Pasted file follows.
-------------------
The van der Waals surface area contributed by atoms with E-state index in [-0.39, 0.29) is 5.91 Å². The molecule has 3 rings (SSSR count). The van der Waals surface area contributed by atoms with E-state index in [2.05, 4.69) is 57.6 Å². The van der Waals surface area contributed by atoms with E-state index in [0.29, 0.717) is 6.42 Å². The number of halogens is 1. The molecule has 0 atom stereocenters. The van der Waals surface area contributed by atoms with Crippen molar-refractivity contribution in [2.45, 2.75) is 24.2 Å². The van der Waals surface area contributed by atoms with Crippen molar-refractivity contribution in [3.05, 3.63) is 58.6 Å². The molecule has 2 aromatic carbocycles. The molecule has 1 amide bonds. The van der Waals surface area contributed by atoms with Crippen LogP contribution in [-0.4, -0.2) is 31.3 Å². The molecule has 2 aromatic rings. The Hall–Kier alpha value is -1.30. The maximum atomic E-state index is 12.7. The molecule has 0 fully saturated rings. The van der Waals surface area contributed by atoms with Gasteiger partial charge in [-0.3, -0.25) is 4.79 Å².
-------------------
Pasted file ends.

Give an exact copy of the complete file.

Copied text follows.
The van der Waals surface area contributed by atoms with E-state index in [-0.39, 0.29) is 5.91 Å². The molecule has 3 rings (SSSR count). The van der Waals surface area contributed by atoms with E-state index in [2.05, 4.69) is 57.6 Å². The van der Waals surface area contributed by atoms with E-state index in [0.29, 0.717) is 6.42 Å². The number of halogens is 1. The molecule has 0 atom stereocenters. The van der Waals surface area contributed by atoms with Crippen molar-refractivity contribution in [2.45, 2.75) is 24.2 Å². The van der Waals surface area contributed by atoms with Crippen molar-refractivity contribution in [3.05, 3.63) is 58.6 Å². The molecule has 2 aromatic carbocycles. The molecule has 1 amide bonds. The van der Waals surface area contributed by atoms with Crippen LogP contribution in [-0.4, -0.2) is 31.3 Å². The molecule has 2 aromatic rings. The Hall–Kier alpha value is -1.30. The maximum atomic E-state index is 12.7. The molecule has 0 fully saturated rings. The van der Waals surface area contributed by atoms with Gasteiger partial charge in [-0.3, -0.25) is 4.79 Å².